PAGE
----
Youth and Cultural Competency: It's not about the skin color anymore...
Cultural competency is the new understated code to thrive in society and the world in general; it could be defined as a set of behaviors and attitudes which form a system, a group or a society; this includes but is not limited by personal beliefs, languages, communications, actions, values, religious beliefs, social groups, and ethic perceptions.
Whenever there is a new kid on the block that has never been in one's circle of friends or acquaintances, it is no longer appropriate to "box" the person in a category based on their skin color, country of origin, physical appearance or even socio-economic status but it is critical to figure out rather quickly with meaningful questions/conversations who it is you are interacting with and how they have defined themselves based on their cultural background.
I am compelled to touch on the subject because, more than once, many who meet me for the first time box me in a category I would not necessarily envision for myself.
To better explain my perspective, I will briefly touch on my own background as an example: born in Africa, from a father who obtained a doctorate degree in Law and a masters degree in Accounting in France and a mother who was serious about African customs, I was therefore brought up with a mixture of French and African customs. After high school, I lived in Europe for almost a decade to pursue a medical degree, and spent my summers in Paris, Montreal, Tokyo and Seoul, exposing myself to various other cultures. I immigrated to the USA right after medical school with my husband and integrated the American society while embracing its culture; and while the classification on my ethnicity is "black" I don't necessarily fit the stereotype associated with having a darker skin color because I am the sum of my experiences as a highly educated African-born woman with American citizenship and Afro-Euro-Asian-Western cultural exposures therefore not quite African-American nor just African and that's a dilemma many youth face daily especially children who have biracial parents and have to choose one ethnicity over the other to define themselves especially if the focus is the skin color.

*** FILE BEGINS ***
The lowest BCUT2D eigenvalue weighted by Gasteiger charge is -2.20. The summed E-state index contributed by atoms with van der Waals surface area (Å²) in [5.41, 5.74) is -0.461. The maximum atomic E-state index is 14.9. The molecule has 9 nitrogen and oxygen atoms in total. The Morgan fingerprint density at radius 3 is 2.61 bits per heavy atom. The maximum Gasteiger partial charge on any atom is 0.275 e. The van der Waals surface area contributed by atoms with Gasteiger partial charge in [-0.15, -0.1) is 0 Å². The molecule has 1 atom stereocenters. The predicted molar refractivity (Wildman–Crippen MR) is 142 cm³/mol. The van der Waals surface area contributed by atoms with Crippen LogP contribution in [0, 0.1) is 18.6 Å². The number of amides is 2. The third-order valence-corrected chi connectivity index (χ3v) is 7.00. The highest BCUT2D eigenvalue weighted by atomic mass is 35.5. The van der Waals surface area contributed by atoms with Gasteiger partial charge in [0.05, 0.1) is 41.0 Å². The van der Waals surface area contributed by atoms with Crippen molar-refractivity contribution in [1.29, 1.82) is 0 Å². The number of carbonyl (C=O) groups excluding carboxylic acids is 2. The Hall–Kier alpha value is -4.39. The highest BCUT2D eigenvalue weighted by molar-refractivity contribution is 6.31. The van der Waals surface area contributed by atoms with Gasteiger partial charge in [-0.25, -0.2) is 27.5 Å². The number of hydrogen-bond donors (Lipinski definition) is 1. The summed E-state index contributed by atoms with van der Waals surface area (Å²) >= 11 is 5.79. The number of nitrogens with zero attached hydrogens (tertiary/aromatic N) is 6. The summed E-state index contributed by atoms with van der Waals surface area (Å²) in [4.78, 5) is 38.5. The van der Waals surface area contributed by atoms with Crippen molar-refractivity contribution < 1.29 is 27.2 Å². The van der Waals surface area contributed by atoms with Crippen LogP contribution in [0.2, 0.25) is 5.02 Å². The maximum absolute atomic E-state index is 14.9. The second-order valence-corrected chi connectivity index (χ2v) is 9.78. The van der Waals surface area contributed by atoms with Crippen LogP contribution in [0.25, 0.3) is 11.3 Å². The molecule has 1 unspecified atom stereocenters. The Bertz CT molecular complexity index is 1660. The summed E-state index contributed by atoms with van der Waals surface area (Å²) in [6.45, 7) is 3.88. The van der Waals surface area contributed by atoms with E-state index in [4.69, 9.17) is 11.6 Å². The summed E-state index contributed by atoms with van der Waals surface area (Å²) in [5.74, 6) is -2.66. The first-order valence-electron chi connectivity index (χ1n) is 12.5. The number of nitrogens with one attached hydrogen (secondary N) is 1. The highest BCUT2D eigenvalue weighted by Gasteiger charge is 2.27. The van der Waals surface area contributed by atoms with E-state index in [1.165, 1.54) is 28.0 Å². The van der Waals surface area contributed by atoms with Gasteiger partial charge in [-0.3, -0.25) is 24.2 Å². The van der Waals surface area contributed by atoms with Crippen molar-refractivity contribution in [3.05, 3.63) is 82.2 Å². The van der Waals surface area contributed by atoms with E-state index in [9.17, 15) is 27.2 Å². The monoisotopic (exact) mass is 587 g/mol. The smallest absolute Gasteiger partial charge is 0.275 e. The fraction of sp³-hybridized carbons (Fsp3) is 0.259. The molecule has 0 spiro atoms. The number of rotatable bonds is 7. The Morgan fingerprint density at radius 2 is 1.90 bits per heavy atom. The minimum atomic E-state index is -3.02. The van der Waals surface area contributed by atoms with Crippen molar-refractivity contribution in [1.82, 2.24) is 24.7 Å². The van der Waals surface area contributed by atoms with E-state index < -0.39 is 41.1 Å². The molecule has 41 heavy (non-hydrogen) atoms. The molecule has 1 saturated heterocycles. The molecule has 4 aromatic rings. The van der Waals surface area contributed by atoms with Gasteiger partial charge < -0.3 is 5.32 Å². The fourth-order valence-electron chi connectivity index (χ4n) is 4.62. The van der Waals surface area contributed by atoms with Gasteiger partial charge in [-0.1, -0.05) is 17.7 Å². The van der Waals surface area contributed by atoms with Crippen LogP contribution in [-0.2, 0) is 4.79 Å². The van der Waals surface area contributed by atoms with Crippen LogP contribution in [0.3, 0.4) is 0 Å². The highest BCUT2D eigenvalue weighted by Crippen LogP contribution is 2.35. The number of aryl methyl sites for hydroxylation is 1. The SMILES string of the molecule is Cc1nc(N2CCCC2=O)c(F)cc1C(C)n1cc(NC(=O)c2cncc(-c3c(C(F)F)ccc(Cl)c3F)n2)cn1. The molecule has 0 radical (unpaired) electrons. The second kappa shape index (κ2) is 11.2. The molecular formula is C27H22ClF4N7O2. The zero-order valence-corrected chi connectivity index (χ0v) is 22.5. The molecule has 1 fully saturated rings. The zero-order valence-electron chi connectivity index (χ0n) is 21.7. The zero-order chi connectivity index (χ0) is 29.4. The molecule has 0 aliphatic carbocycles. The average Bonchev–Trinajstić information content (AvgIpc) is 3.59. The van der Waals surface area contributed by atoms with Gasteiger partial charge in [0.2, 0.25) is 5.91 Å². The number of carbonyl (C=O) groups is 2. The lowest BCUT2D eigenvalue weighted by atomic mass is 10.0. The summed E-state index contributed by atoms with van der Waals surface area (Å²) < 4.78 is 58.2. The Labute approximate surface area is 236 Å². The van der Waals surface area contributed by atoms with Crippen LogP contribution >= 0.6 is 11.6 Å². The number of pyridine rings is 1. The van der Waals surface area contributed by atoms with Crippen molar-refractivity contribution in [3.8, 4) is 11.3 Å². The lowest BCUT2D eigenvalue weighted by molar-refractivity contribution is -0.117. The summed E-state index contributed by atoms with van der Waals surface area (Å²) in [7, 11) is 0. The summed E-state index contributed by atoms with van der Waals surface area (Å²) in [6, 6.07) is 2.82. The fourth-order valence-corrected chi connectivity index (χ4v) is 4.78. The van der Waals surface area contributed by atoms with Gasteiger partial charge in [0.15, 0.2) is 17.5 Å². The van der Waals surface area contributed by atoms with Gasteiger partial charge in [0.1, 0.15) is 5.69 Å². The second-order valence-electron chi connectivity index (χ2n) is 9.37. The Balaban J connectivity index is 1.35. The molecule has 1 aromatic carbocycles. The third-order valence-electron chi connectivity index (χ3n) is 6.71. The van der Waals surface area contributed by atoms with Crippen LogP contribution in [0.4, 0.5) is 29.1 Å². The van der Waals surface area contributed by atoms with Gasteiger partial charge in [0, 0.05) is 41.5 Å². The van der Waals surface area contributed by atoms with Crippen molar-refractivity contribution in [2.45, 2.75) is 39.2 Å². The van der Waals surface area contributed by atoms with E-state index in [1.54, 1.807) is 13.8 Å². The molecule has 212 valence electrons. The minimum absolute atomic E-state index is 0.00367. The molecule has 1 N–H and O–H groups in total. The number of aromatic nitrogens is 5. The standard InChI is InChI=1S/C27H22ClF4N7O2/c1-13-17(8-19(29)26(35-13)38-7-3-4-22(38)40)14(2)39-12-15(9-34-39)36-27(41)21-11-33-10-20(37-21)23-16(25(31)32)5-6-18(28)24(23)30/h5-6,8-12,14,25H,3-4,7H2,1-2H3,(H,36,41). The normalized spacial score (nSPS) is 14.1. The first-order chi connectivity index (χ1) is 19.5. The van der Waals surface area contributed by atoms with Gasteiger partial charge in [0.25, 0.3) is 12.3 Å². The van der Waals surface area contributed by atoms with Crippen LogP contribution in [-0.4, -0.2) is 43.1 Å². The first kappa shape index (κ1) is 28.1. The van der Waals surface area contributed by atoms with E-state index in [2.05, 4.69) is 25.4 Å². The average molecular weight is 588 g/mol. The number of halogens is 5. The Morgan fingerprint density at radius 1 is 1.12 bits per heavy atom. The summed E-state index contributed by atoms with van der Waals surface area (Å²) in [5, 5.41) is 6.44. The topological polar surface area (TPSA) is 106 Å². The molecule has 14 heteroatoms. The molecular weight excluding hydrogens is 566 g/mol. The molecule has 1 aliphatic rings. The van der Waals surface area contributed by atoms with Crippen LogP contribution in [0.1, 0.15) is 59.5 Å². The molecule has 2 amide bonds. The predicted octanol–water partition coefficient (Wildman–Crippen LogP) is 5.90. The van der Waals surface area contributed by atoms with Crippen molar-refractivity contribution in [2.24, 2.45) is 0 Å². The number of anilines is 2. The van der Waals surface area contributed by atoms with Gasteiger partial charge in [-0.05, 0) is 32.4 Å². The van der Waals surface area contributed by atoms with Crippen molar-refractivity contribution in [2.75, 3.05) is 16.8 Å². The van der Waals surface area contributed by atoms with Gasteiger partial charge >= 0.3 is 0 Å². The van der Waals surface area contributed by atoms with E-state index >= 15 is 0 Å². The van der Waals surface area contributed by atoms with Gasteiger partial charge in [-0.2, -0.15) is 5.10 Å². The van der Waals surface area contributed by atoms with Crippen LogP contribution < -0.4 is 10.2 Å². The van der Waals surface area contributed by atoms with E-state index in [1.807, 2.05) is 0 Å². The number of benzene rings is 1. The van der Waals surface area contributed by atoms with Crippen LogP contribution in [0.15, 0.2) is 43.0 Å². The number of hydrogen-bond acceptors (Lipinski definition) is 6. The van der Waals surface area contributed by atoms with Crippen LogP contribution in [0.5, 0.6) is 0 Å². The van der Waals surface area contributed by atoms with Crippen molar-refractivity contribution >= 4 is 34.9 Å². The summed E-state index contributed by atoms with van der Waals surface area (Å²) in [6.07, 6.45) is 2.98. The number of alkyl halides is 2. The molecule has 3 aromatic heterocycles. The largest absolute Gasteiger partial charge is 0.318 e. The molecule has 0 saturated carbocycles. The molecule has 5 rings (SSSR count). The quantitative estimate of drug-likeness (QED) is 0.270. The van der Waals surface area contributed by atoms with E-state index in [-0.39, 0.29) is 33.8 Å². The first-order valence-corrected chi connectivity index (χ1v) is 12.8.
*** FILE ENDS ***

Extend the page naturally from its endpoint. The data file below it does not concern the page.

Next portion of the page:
Nowadays, people travel the world and are exposed to different foods, customs, religions, attitudes that help expand their knowledge of others and hopefully acceptance of the many cultural differences that exist around the world.
Groups of people that are labeled as "minority" or targeted for one thing or another are actually being "boxed" in a category based on stereotypes that may not necessarily match their personal beliefs or culture. For example, if we focus on the skin color alone, a black person could be from Latino culture (Honduras, Cuba..), African culture (Cameroon, Nigeria..), African-American culture (USA) or biracial; but how would one classify a person of Indian descent who is actually from Asia but has a dark skin tone?
Former 44th USA President Barack Obama (2009-2017) although had a darker skin color, was from a household of biracial parents and is probably considered black by ethnicity, nevertheless, his exposures, experiences and achievements are well beyond the scope of his skin color. Billionaire woman Oprah Winfrey, despite humble beginnings, evolved to the highest ranks of financial achievement ever done by a female of black ethnicity, once again, her belief system, not her skin color might be the secret behind her success.
I would like to encourage all, especially parents, educators, lawmakers, mentors and anyone working with youth, to learn more about being culturally competent; this will help foster an approach to other human beings that values understanding and respect of one's beliefs and behaviors while avoiding stereotypes. In so doing, we will build a better world for the next generation.
Suzanne Belibi, M.D.